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Title: Poor Relief and Philanthropy in the British West Indies, 1834–1938
Authors: Johnston, Verone Ayshah
Issue Date: 2021
Publisher: Newcastle University
Abstract: The purpose of this thesis is to examine the relationship between state-organised poor relief and self-help initiatives in the Anglophone Caribbean, from emancipation to 1938 through three key areas: examining the evolution of British poor laws in colonial societies; analysing applications made by paupers for relief; and charting the development of black-organised charity, social work and mutual aid. The establishment of laws for the relief of the poor shows us what theoretical concerns were being tackled, as laws conceptualised in Britain for Britain were translocated to her West Indian colonies which had no experience of administering poor relief prior to emancipation in 1834. The evolution of colonial poor relief reveals conflicts between the interests of the planter oligarchy, the clergy and evangelical organisations, and British metropolitan interests represented by the governor. These discussions provide a foundation upon which to situate what is essentially a study of pauper agency. The thesis presents the common survival strategies employed by all classes of persons designated poor, from rural labourers to urban professionals. How did they endeavour to maintain family cohesion and support one another in the face of extreme and pervasive poverty? How did their actions refute elite moral judgements upon their racial characteristics and personal interrelationships, and in what ways does the evidence challenge the officially stated causes of poverty, illness and mortality? From basic sharing of food, to pooling savings, to establishing friendly societies and lodges, the activities of the poorer classes reveal how they understood their position as black colonial subjects and how they utilised the trappings of empire, patriotism and Christian respectability to their advantage, while retaining African traditions out of which they developed a uniquely Caribbean culture and identity. Scholarship on the lives of the poor in the colonial West Indies has increasingly been concerned with the extent to which the people were able to exercise agency – tools and strategies with which they might resist imperial policies and practices and carve out their own paths in life. The reason for this interest in uncovering agency is the paucity of literature in archives produced by the poor or about their lived experiences, meaning that other methods are needed to ‘speak’ those silences. Scholars have therefore focused on different areas in which to evidence people’s attempts to maintain autonomy, such as through encounters with the judiciary, petitions to government, and non-compliance with state-sponsored services such as education and health. Presenting letters written by paupers seeking relief goes some way towards addressing the hiatus of first hand accounts and allows a more direct window onto the feelings, interests and strategies of the poor. Alongside the poor, women have suffered a similar silence in archives, yet not only were the majority of poor relief applicants female, but women also outnumbered men as members of friendly societies. Furthermore, black women in the 1930s assumed the role of unpaid social workers establishing children’s homes, training facilities and pressure groups to effect change at the government level. Thus, the role of women in the development of the politics of self-determination cannot be ignored. The study concludes that one hundred years of parish poor relief never went beyond addressing the manifestations of poverty, rather than its root causes. The real impetus came from the working classes themselves, who, aided by contact with the outside world principally through migrations and trans-regional benevolent and fraternal societies, were able to maintain economic survival and social cohesion, and work collaboratively to raise the standard of living, improve educational and employment opportunities and lobby for change. Their organisational structures supported the emergence of trade unions and political activism. Hence, alongside petitions to government and the judiciary, poor relief is established as an arena of resistance to hegemony.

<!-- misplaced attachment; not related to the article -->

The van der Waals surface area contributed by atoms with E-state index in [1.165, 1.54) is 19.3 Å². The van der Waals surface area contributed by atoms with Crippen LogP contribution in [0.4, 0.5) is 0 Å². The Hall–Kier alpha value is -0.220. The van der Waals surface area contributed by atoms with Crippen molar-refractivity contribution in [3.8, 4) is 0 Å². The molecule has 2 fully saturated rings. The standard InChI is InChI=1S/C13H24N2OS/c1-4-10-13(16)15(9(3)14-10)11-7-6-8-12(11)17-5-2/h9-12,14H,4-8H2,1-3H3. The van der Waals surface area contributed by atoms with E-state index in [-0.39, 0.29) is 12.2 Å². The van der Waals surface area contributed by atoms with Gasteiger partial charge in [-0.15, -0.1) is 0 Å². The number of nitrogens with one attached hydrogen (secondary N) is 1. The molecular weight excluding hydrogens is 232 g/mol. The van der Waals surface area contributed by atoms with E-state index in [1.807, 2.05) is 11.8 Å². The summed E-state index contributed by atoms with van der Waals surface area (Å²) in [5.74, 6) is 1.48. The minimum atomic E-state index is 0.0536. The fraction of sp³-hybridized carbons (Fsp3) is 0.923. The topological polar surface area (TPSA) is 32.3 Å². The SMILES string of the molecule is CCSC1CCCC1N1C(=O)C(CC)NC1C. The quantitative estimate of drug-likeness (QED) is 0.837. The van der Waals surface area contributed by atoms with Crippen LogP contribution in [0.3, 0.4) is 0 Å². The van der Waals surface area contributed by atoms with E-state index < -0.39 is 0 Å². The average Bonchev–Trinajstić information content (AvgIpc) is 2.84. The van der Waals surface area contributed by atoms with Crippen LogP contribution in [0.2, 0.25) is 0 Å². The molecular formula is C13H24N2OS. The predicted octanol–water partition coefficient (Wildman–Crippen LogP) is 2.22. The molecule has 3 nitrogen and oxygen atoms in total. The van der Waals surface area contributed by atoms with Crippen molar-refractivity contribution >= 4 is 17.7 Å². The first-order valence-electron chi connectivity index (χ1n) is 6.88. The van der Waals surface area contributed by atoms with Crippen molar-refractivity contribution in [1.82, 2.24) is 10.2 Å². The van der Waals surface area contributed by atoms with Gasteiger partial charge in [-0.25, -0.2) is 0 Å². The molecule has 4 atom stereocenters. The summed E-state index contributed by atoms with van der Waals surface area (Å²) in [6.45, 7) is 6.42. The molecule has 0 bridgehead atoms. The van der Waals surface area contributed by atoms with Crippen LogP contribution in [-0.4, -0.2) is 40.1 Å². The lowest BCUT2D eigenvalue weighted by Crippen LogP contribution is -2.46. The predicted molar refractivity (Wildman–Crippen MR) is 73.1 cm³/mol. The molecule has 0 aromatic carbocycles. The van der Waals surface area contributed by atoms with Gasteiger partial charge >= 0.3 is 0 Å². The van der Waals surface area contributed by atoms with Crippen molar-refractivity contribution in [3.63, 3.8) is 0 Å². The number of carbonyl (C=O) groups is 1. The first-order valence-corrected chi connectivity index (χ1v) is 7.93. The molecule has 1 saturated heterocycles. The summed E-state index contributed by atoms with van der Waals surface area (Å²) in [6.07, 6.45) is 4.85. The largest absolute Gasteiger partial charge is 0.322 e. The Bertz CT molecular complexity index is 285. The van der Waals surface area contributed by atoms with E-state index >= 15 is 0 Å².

Description: Ph. D. Thesis.
Appears in Collections:School of History, Classics and Archaeology

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